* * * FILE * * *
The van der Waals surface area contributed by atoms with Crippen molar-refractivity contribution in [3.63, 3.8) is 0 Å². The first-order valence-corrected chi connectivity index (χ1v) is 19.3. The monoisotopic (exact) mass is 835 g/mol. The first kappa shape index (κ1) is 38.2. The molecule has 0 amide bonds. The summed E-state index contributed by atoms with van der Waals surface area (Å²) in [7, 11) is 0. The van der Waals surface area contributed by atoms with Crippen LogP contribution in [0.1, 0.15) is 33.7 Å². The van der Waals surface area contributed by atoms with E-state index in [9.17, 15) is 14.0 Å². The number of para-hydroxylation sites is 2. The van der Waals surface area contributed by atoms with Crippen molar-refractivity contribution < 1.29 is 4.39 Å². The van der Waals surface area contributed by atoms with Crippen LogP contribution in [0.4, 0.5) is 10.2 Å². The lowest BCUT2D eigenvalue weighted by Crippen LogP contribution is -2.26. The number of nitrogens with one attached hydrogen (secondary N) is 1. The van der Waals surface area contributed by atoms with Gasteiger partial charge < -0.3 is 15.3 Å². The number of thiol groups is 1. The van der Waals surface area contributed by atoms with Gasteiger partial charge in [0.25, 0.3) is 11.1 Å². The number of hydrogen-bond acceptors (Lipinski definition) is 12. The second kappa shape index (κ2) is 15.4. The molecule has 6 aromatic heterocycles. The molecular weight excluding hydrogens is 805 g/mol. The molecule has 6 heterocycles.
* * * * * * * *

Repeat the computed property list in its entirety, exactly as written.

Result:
The van der Waals surface area contributed by atoms with Crippen molar-refractivity contribution in [3.63, 3.8) is 0 Å². The first-order valence-corrected chi connectivity index (χ1v) is 19.3. The monoisotopic (exact) mass is 835 g/mol. The first kappa shape index (κ1) is 38.2. The molecule has 0 amide bonds. The summed E-state index contributed by atoms with van der Waals surface area (Å²) in [7, 11) is 0. The van der Waals surface area contributed by atoms with Crippen LogP contribution in [0.1, 0.15) is 33.7 Å². The van der Waals surface area contributed by atoms with E-state index in [9.17, 15) is 14.0 Å². The number of para-hydroxylation sites is 2. The van der Waals surface area contributed by atoms with Crippen molar-refractivity contribution < 1.29 is 4.39 Å². The van der Waals surface area contributed by atoms with Crippen LogP contribution in [0.4, 0.5) is 10.2 Å². The lowest BCUT2D eigenvalue weighted by Crippen LogP contribution is -2.26. The number of nitrogens with one attached hydrogen (secondary N) is 1. The van der Waals surface area contributed by atoms with Gasteiger partial charge < -0.3 is 15.3 Å². The number of thiol groups is 1. The van der Waals surface area contributed by atoms with Gasteiger partial charge in [0.25, 0.3) is 11.1 Å². The number of hydrogen-bond acceptors (Lipinski definition) is 12. The second kappa shape index (κ2) is 15.4. The molecule has 6 aromatic heterocycles. The molecular weight excluding hydrogens is 805 g/mol. The molecule has 6 heterocycles.